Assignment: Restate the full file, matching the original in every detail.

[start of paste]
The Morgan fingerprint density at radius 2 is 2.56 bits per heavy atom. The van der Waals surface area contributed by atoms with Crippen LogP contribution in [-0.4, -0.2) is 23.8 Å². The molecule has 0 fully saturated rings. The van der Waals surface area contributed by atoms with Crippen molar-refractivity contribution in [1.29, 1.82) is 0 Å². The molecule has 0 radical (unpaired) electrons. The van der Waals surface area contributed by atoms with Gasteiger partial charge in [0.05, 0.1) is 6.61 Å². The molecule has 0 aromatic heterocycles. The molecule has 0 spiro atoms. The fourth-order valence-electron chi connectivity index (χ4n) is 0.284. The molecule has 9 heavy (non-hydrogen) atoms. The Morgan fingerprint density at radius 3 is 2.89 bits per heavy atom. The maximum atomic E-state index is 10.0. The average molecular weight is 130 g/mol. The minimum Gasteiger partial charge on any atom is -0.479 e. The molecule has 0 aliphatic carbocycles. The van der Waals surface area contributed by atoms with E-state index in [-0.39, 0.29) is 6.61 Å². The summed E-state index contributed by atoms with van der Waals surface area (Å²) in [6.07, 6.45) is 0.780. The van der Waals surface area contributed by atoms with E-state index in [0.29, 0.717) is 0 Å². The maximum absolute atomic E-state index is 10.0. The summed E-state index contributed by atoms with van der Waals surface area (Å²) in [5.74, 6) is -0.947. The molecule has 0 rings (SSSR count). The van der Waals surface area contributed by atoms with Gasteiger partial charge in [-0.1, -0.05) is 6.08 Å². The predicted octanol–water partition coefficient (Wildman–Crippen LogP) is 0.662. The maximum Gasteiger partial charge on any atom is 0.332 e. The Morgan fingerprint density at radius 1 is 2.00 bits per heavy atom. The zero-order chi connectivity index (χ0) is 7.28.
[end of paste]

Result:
The Morgan fingerprint density at radius 2 is 2.56 bits per heavy atom. The van der Waals surface area contributed by atoms with Crippen LogP contribution in [-0.4, -0.2) is 23.8 Å². The molecule has 0 fully saturated rings. The van der Waals surface area contributed by atoms with Crippen molar-refractivity contribution in [1.29, 1.82) is 0 Å². The molecule has 0 radical (unpaired) electrons. The van der Waals surface area contributed by atoms with Gasteiger partial charge in [0.05, 0.1) is 6.61 Å². The molecule has 0 aromatic heterocycles. The molecule has 0 spiro atoms. The fourth-order valence-electron chi connectivity index (χ4n) is 0.284. The molecule has 9 heavy (non-hydrogen) atoms. The Morgan fingerprint density at radius 3 is 2.89 bits per heavy atom. The maximum atomic E-state index is 10.0. The average molecular weight is 130 g/mol. The minimum Gasteiger partial charge on any atom is -0.479 e. The molecule has 0 aliphatic carbocycles. The van der Waals surface area contributed by atoms with E-state index in [-0.39, 0.29) is 6.61 Å². The summed E-state index contributed by atoms with van der Waals surface area (Å²) in [6.07, 6.45) is 0.780. The van der Waals surface area contributed by atoms with E-state index in [0.29, 0.717) is 0 Å². The maximum absolute atomic E-state index is 10.0. The summed E-state index contributed by atoms with van der Waals surface area (Å²) in [5.74, 6) is -0.947. The molecule has 0 rings (SSSR count). The van der Waals surface area contributed by atoms with Gasteiger partial charge in [-0.1, -0.05) is 6.08 Å². The predicted octanol–water partition coefficient (Wildman–Crippen LogP) is 0.662. The maximum Gasteiger partial charge on any atom is 0.332 e. The Morgan fingerprint density at radius 1 is 2.00 bits per heavy atom. The zero-order chi connectivity index (χ0) is 7.28.